The Contested Parterre
Public Theater and French Political Culture, 1680–1791
In the playhouses of eighteenth-century France, clerks and students, soldiers and merchants, and the occasional aristocrat stood in the pit, while the majority of the elite sat in loges. These denizens of the parterre, who accounted for up to two-thirds of the audience, were given to disruptive behavior that culminated in full-scale riots in the last years before the Revolution. Offering a commoner's eye view of the drama offstage, this fascinating history of French theater audiences clearly demonstrates how problems in the parterre reflected tensions at the heart of the Old Regime.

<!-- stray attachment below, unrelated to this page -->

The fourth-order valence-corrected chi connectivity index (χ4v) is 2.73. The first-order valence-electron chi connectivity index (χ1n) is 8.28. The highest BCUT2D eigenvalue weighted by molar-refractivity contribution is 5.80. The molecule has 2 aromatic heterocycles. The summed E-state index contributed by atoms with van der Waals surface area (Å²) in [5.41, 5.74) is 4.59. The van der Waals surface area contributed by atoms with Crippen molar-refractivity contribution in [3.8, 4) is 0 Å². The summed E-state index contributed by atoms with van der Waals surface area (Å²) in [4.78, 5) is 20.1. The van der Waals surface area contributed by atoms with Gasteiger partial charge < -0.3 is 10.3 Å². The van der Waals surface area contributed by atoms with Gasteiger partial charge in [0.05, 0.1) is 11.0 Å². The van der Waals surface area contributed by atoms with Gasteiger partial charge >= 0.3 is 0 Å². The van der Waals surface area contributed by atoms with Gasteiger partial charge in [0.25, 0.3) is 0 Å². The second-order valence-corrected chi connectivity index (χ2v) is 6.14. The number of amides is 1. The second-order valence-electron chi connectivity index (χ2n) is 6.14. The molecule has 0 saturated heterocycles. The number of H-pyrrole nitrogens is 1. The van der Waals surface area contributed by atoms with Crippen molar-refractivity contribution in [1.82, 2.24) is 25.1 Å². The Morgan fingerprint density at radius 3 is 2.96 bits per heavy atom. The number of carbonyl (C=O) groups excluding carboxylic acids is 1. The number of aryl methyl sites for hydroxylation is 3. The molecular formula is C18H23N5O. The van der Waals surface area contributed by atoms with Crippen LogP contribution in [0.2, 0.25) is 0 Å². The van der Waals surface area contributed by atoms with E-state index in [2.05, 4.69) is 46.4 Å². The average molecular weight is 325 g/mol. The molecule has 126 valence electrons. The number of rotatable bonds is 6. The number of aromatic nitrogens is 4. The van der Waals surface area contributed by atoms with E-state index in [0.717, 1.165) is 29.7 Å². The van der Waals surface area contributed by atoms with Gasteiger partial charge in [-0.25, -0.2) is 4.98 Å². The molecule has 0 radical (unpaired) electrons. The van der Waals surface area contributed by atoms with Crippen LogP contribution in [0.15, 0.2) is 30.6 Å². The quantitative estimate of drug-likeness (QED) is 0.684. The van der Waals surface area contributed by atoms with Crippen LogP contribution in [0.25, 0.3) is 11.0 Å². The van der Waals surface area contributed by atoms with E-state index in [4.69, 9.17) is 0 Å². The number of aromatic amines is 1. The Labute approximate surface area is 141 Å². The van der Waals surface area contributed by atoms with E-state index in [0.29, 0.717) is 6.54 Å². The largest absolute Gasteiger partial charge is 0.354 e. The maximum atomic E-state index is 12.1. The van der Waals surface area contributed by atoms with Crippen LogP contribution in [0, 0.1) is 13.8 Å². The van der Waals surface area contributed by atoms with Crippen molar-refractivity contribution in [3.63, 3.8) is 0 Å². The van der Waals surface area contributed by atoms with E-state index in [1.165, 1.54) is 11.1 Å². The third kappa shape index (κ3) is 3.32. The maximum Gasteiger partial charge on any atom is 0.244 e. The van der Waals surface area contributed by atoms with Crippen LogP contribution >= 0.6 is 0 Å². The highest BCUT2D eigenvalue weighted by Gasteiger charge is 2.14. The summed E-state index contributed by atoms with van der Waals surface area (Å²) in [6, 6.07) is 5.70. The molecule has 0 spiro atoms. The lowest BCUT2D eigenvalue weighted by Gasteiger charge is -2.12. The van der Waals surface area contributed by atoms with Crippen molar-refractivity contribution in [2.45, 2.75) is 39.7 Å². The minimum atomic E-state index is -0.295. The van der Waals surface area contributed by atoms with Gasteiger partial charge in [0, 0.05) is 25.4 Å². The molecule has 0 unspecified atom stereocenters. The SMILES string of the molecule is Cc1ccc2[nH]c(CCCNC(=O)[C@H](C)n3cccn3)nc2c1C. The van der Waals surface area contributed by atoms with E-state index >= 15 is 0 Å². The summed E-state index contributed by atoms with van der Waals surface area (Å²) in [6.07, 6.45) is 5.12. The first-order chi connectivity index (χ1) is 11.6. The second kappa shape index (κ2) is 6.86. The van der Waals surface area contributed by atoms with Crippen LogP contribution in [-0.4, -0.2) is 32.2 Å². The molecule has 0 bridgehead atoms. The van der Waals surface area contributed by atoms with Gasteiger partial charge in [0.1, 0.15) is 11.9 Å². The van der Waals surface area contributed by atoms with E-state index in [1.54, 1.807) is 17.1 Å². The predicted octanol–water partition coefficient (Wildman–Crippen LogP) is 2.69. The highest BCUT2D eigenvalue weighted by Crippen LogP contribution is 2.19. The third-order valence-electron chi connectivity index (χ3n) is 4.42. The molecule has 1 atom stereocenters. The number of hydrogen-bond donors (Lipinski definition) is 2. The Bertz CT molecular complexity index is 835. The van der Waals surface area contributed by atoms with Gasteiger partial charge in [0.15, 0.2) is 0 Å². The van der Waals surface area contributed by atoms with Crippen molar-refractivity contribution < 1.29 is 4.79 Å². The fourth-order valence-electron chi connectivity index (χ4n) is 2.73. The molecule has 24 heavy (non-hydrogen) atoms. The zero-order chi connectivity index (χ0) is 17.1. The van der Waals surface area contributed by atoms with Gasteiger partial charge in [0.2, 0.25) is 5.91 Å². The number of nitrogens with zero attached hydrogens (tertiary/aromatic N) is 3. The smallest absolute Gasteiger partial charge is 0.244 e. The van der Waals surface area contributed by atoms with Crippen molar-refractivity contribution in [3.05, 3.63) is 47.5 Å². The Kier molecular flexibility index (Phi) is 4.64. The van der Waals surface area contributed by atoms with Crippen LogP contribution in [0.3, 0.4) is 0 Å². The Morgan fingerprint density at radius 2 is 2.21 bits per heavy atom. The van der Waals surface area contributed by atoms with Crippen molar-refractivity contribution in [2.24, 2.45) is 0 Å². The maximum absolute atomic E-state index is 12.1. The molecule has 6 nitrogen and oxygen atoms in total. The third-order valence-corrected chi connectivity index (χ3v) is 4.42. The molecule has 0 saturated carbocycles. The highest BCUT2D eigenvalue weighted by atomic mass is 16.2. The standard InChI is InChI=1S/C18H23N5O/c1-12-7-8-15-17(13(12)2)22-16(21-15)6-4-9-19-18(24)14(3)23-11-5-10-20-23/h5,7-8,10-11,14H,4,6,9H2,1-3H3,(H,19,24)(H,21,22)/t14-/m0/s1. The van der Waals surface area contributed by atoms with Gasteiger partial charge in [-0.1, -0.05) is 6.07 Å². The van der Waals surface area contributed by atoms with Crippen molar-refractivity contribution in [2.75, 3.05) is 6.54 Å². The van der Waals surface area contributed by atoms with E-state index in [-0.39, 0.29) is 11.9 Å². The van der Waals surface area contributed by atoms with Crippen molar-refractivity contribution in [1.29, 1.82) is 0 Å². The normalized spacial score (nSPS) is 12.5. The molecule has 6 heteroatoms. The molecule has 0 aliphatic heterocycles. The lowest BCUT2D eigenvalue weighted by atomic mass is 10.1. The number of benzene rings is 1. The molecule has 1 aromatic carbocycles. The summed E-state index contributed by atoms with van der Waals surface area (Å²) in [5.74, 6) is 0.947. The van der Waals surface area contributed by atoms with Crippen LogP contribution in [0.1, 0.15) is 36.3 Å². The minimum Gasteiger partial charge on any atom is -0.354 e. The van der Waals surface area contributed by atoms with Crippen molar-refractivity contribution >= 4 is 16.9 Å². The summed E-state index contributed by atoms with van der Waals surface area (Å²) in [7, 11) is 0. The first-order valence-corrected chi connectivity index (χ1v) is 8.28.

Jeffrey S. Ravel vividly depicts the scene in the parterre where the male spectators occupied themselves shoving one another, drinking, urinating, and confronting the actors with critiques of the performance. He traces the futile efforts of the Bourbon Court—and later its Enlightened opponents—to control parterre behavior by both persuasion and force. Ravel describes how the parterre came to represent a larger, more politicized notion of the public, one that exposed the inability of the government to accommodate the demands of French citizens. An important contribution to debates on the public sphere, Ravel's book is the first to explore the role of the parterre in the political culture of eighteenth-century France.